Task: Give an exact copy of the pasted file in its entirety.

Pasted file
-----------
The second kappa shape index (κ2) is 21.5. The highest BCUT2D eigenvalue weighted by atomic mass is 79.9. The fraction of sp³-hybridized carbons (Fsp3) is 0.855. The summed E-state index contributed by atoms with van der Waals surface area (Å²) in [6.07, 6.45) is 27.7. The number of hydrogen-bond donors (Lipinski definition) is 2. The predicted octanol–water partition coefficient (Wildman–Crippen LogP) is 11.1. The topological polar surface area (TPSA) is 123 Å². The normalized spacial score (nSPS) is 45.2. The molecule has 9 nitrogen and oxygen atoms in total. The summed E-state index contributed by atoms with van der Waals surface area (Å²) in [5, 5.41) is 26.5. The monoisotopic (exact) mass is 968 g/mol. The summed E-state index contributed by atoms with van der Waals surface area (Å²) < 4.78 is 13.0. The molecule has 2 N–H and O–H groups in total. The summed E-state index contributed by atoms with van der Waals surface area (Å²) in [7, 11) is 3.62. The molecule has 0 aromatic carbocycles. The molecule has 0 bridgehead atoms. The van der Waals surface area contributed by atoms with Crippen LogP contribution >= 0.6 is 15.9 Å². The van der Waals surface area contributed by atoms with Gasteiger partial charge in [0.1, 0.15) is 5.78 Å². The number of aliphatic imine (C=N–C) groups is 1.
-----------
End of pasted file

The second kappa shape index (κ2) is 21.5. The highest BCUT2D eigenvalue weighted by atomic mass is 79.9. The fraction of sp³-hybridized carbons (Fsp3) is 0.855. The summed E-state index contributed by atoms with van der Waals surface area (Å²) in [6.07, 6.45) is 27.7. The number of hydrogen-bond donors (Lipinski definition) is 2. The predicted octanol–water partition coefficient (Wildman–Crippen LogP) is 11.1. The topological polar surface area (TPSA) is 123 Å². The normalized spacial score (nSPS) is 45.2. The molecule has 9 nitrogen and oxygen atoms in total. The summed E-state index contributed by atoms with van der Waals surface area (Å²) in [5, 5.41) is 26.5. The monoisotopic (exact) mass is 968 g/mol. The summed E-state index contributed by atoms with van der Waals surface area (Å²) < 4.78 is 13.0. The molecule has 2 N–H and O–H groups in total. The summed E-state index contributed by atoms with van der Waals surface area (Å²) in [7, 11) is 3.62. The molecule has 0 aromatic carbocycles. The molecule has 0 bridgehead atoms. The van der Waals surface area contributed by atoms with Crippen LogP contribution >= 0.6 is 15.9 Å². The van der Waals surface area contributed by atoms with Gasteiger partial charge in [0.1, 0.15) is 5.78 Å². The number of aliphatic imine (C=N–C) groups is 1.